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Japanese has syllables: a reply to Labrune*

Published online by Cambridge University Press:  15 June 2016

Shigeto Kawahara*
Affiliation:
Keio University

Abstract

Labrune (2012b) proposes a syllable-less theory of Japanese, suggesting that Japanese has no syllables, with only moras below the foot. She argues that there is no phonetic or psycholinguistic evidence for the existence of syllables in Japanese. This reply summarises and re-examines previous experimental findings that demonstrate that Japanese does show evidence for syllables both phonetically and psycholinguistically. After an extensive review of previous studies, this reply also takes up a number of phonological and theoretical issues that require an explicit response from the perspective of a syllable proponent. On the basis of these considerations, this paper concludes that Japanese does have syllables.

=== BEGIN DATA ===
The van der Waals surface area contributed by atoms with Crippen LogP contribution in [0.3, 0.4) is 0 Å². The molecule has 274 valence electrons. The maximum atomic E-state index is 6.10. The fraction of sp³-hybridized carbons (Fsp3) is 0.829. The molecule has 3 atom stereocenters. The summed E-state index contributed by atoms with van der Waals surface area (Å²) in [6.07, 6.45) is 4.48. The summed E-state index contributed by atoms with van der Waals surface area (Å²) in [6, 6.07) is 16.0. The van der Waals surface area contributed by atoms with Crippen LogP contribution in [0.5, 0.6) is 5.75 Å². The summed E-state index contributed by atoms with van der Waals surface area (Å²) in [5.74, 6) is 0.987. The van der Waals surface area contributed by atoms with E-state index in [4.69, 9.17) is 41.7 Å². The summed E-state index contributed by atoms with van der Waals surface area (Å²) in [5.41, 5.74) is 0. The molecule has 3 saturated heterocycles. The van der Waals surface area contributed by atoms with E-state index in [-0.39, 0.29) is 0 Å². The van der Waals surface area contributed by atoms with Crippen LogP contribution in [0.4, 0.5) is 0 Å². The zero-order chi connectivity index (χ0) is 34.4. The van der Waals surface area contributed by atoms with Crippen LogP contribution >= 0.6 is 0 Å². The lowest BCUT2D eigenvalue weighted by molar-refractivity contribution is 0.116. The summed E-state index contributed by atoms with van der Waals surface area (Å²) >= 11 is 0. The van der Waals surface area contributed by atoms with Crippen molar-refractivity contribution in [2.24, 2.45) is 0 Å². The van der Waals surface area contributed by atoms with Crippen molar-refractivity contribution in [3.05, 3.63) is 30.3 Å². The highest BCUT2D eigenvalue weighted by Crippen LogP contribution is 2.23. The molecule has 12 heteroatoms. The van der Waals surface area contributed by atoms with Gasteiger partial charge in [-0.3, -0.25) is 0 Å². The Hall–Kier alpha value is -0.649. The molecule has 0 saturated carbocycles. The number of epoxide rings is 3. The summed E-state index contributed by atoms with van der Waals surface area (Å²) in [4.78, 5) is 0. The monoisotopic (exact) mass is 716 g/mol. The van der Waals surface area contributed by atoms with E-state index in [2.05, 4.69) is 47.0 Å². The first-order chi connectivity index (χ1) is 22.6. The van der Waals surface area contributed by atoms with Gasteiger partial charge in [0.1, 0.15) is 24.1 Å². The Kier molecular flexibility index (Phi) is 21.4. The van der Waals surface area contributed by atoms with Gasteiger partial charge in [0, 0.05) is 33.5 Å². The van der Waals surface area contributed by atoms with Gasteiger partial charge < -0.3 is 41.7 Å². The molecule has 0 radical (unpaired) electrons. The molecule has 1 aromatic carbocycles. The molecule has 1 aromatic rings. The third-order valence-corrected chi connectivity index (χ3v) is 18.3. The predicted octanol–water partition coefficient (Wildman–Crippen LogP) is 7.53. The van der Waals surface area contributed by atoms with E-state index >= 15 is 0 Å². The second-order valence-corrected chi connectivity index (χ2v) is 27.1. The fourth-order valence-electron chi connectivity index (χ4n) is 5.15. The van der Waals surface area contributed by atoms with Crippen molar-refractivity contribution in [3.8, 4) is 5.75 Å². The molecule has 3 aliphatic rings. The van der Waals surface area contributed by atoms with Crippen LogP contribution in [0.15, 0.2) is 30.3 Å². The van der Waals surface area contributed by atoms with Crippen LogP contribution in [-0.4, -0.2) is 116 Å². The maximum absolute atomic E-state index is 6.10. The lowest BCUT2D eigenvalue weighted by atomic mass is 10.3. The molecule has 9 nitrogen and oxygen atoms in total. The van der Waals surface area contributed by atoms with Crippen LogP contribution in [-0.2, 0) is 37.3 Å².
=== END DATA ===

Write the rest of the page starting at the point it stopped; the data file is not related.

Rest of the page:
Type
Squibs and Replies
Copyright
Copyright © Cambridge University Press 2016 

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Footnotes

*

I am very grateful for the critical yet constructive comments that I received from three anonymous reviewers as well as the associate editor. They helped me flesh out the arguments presented in a previous version of this paper. Comments from the following people were also helpful in either developing my initial ideas and/or addressing the comments that I received from the associate editor and the reviewers: Robert Daland, Donna Erickson, Osamu Fujimura, Haruka Fukazawa, Dylan Herrick, Junko Ito, Mayuki Matsui, Michinao Matsui, Armin Mester, Jeff Moore, Takashi Otake, Miho Sasaki, Helen Stickney, Yoko Sugioka and Yukiko Sugiyama. Preparation of this paper was partly supported by two JSPS Kakenhi grants, #26770147 and #26284059. Remaining errors are mine.

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